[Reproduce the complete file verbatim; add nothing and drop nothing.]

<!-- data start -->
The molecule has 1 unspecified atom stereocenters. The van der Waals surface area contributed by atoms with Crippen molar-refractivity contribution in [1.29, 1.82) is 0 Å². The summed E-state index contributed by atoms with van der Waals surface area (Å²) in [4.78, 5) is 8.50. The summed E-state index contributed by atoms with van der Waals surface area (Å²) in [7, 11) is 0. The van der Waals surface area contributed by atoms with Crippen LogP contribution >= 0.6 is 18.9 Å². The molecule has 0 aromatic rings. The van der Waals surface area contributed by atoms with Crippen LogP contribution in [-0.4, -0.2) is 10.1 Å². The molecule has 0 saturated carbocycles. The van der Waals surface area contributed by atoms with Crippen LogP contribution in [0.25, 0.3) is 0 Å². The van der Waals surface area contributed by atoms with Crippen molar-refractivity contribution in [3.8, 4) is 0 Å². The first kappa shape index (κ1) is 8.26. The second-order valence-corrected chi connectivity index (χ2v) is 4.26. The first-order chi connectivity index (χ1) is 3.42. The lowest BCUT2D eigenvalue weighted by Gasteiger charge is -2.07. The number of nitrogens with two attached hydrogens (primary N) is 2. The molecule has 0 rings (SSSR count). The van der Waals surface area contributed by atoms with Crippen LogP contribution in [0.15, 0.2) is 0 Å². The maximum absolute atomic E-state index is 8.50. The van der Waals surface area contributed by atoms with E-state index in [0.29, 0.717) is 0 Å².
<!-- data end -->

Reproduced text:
The molecule has 1 unspecified atom stereocenters. The van der Waals surface area contributed by atoms with Crippen molar-refractivity contribution in [1.29, 1.82) is 0 Å². The summed E-state index contributed by atoms with van der Waals surface area (Å²) in [4.78, 5) is 8.50. The summed E-state index contributed by atoms with van der Waals surface area (Å²) in [7, 11) is 0. The van der Waals surface area contributed by atoms with Crippen LogP contribution >= 0.6 is 18.9 Å². The molecule has 0 aromatic rings. The van der Waals surface area contributed by atoms with Crippen LogP contribution in [-0.4, -0.2) is 10.1 Å². The molecule has 0 saturated carbocycles. The van der Waals surface area contributed by atoms with Crippen LogP contribution in [0.25, 0.3) is 0 Å². The van der Waals surface area contributed by atoms with Crippen molar-refractivity contribution in [3.8, 4) is 0 Å². The first kappa shape index (κ1) is 8.26. The second-order valence-corrected chi connectivity index (χ2v) is 4.26. The first-order chi connectivity index (χ1) is 3.42. The lowest BCUT2D eigenvalue weighted by Gasteiger charge is -2.07. The number of nitrogens with two attached hydrogens (primary N) is 2. The molecule has 0 rings (SSSR count). The van der Waals surface area contributed by atoms with Crippen LogP contribution in [0.15, 0.2) is 0 Å². The maximum absolute atomic E-state index is 8.50. The van der Waals surface area contributed by atoms with E-state index in [0.29, 0.717) is 0 Å².